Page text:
Posted Sunday May 28, 2006 at 11:07 a.m. CDT
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Attempting to slay God was Auschwitz's greatest evil, pope says
Benedict prayed that love would prevail over 'a spurious and godless reason'
By John L. Allen Jr.
Editor's Note: Read NCRonline.org daily for John Allen's reports on Pope Benedict XVI's trip to Poland May 25-28.
Since the close of the Second World War, the dominant reading of Auschwitz, the most terrifying expression of the horrors of the Holocaust, has been as an object lesson in man's inhumanity to man.
Today, standing in Auschwitz as both a "son of the German people" and a Christian, Pope Benedict XVI offered an alternative interpretation -- Auschwitz as the most stark realization of man's inhumanity, not just to man, but ultimately to God.
The final aim of the Nazi rampage of death, the pope argued, was not just the extermination of the Jews, but the annihilation of any force higher than the human will to power.
"Deep down," Benedict said, "those vicious criminals, by wiping out this people, wanted to kill the God who called Abraham, who spoke on Sinai and laid down principles to serve as a guide for mankind, principles that are eternally valid."
"If this people, by its very existence, was a witness to the God who spoke to humanity and took us to himself, then that God finally had to die and power had to belong to man alone -- to those men, who thought that by force they had made themselves masters of the world," he said.
"By destroying Israel," Benedict said, "they ultimately wanted to tear up the taproot of the Christian faith and replace it with a faith of their own invention: faith in the rule of man, the rule of the powerful."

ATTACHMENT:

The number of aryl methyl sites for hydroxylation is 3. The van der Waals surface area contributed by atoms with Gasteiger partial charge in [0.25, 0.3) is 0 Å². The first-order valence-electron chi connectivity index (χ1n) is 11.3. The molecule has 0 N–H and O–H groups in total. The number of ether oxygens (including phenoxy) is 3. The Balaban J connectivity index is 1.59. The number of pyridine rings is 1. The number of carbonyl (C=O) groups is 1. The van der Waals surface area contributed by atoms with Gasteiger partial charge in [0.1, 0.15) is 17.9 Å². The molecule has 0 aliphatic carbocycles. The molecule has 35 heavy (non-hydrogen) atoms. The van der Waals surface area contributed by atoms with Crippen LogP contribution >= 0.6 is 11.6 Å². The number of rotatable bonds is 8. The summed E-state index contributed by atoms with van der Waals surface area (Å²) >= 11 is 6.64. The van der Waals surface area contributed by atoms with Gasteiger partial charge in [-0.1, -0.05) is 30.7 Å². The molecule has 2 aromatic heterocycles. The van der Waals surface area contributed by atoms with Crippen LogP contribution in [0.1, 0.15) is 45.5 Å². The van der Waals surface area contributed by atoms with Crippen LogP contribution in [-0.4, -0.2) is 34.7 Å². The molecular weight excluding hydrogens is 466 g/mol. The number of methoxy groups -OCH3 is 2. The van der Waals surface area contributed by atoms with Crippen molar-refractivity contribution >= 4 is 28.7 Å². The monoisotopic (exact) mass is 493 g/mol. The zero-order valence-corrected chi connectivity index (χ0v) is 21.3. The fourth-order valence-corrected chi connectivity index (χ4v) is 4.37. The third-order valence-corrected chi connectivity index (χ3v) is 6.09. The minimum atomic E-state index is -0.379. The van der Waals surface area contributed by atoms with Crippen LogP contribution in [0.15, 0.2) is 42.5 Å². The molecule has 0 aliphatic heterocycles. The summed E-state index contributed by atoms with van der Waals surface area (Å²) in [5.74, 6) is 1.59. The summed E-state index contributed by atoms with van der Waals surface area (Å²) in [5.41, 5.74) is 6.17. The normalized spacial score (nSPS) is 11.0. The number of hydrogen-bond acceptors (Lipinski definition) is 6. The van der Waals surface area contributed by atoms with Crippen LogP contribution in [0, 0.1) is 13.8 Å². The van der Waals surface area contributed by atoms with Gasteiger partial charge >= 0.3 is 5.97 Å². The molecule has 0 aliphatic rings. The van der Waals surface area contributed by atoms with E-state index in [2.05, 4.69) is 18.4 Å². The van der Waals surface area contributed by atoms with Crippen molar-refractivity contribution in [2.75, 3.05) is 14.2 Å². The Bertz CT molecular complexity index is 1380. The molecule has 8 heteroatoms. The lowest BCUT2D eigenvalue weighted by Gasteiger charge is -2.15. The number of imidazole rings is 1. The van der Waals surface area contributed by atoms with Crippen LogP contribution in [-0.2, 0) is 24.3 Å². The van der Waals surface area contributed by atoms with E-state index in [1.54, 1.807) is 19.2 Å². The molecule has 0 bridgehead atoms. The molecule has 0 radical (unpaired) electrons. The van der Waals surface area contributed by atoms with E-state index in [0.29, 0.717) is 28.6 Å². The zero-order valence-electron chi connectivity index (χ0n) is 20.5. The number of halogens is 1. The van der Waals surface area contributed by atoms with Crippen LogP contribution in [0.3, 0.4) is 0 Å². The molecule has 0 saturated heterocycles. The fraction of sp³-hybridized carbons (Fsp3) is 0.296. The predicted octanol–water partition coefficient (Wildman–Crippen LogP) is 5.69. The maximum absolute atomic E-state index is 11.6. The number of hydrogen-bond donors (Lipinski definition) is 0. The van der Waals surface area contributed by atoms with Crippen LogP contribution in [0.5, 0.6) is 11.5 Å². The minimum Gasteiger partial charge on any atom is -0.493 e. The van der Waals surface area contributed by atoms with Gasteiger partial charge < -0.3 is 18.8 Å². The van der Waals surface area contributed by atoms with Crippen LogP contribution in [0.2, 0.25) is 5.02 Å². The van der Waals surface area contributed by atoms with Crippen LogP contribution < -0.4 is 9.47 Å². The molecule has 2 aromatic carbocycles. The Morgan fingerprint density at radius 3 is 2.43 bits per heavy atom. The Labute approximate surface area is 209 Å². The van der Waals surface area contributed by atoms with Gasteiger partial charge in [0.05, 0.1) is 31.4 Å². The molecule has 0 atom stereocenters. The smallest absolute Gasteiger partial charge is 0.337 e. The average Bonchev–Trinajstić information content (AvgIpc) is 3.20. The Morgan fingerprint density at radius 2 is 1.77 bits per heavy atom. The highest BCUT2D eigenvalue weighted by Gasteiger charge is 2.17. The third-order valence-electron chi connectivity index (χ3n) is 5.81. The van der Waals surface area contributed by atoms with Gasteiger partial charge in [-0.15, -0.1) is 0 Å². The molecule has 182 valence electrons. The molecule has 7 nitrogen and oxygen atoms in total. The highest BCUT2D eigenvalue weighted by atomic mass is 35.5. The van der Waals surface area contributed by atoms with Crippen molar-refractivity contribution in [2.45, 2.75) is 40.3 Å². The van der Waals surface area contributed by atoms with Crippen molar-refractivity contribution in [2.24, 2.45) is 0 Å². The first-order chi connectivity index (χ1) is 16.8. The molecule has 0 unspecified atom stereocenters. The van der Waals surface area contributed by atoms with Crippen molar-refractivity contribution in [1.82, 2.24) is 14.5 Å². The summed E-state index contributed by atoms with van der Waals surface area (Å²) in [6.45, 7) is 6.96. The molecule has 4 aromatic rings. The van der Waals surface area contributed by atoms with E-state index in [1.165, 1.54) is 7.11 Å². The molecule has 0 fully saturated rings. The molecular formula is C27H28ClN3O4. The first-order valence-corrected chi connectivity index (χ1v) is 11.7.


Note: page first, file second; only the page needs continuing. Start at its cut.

In a sense, Benedict's Auschwitz speech marks a turning point in post-Auschwitz Christian theology, which in the last 60 years has tended to take Christian guilt for complicity in the Holocaust as its point of departure.
Jurgen Moltmann, for example, famously argued for a theology of "divine vulnerability," in part because he felt earlier triumphal understandings of God did not adequately predispose Christians to solidarity with victims of the Nazis; Johann Baptist Metz urged a new spirit of discipleship, based on the observation that too many Christians failed to follow the example of Christ during the war.
Without denying that the Holocaust was often implemented by professed Christians, Benedict argued that at a deeper level, Christianity and Judaism both represented systems of thought that the Nazis instinctively understood must be destroyed, because without God and God's moral law there is no bulwark against totalitarianism, or against evil.
Benedict thus offered a new touchstone for Christian reflection on Auschwitz -- not guilt, but a profound sense of the starkness of the choice facing humanity: God or the abyss.
"Let us cry out to God, with all our hearts, at the present hour ... when all the forces of darkness seem to issue anew from human hearts: whether it is the abuse of God's name as a means of justifying senseless violence against innocent persons, or the cynicism which refuses to acknowledge God and ridicules faith in him," Benedict said.
"The God in whom we believe is a God of reason -- a reason, to be sure, which is not a kind of cold mathematics of the universe, but is one with love and with goodness," the pope said.